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When I wrote
[root@localhost dev]# mount /dev/hda4
mount: can't find /dev/hda4 in /etc/fstab or /etc/mtab
The problem with that is you didn't tell your system where to mount the partition, and since it didn't find instructions for it in /etc/fstab or /etc/fstab (because it isn't part or CentOS), so your system didn't know where to put it. You should create a directory to put it in. Try this (all as root)
mount /dev/hda4 /mnt/olddisk
That should put the contents of the partition in /mnt/olddisk, so look in /mnt/olddisk/boot and see the vmlinux and initrd.img files. If they aren't there, then close anything that is looking at the mounted partition, and issue the command
If you don't find the files in question on the /dev/hda4, then try it with /dev/hda3.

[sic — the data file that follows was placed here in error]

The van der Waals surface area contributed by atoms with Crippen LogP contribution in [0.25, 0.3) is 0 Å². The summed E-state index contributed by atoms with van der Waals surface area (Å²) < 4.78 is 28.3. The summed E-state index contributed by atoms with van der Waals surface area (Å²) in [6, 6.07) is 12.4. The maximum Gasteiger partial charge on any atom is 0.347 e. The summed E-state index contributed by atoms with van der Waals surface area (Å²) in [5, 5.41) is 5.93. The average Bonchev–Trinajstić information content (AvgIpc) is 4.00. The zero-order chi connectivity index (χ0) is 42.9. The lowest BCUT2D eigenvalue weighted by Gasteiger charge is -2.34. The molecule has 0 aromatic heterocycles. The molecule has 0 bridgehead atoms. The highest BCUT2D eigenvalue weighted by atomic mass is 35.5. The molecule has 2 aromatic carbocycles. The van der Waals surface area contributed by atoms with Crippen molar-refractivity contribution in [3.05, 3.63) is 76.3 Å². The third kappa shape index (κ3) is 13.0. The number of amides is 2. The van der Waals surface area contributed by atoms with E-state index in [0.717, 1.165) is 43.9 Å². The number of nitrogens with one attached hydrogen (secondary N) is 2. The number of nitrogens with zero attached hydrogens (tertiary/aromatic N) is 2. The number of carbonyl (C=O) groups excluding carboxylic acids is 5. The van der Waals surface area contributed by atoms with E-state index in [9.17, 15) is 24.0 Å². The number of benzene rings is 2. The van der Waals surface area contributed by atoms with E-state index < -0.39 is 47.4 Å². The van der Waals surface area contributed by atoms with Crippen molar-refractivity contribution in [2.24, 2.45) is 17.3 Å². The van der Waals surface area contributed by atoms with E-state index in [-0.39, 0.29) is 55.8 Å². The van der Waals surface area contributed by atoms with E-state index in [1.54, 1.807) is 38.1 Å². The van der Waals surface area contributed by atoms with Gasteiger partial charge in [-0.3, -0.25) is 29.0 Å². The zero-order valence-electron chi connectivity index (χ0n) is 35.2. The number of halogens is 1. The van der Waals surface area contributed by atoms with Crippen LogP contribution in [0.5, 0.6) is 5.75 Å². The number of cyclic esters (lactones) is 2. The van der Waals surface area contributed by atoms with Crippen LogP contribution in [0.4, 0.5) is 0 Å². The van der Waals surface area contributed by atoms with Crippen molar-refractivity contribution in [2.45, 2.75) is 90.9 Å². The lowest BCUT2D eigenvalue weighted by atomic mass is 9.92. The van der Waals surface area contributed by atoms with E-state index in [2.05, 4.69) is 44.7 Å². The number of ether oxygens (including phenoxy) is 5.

If you have a multi processor system, you'll want to use the ones that say "smp" so just change the name of initrd and vmlinuz accordingly. Good luck and may the force be with you. I'll try to check back later tonight from home to see if you made it!
It is good that you found that, because we would have needed a Fedora guy to come and tell us that they are defaulting their installation to a LVM partition now. Logical Volume Manager is great if you have/want a ton of space or bring disks into and out of a system. I wouldn't have guessed that they put the entire root partition on a logical volume. This line
root=/dev/VolGroup00/LogVol00 rhgb quiet
tells us that your root partition is not a physical partition, IE /dev/hdaX, but space on a logical volume within a logical group. The ability to do that has been around for a while, I use a logical volume to make my home partition 500 GB across 2 sata disks. That is controlled by logical volume management, but I am a little surprised to to see the Fedora distro defaulting the installation into a LVM. I wouldn't have guessed they'd do that, it does make recovery of a screwed up boot much more difficult, if you don't know it was a LVM, as we didn't until you found your old grub config, menu.lst.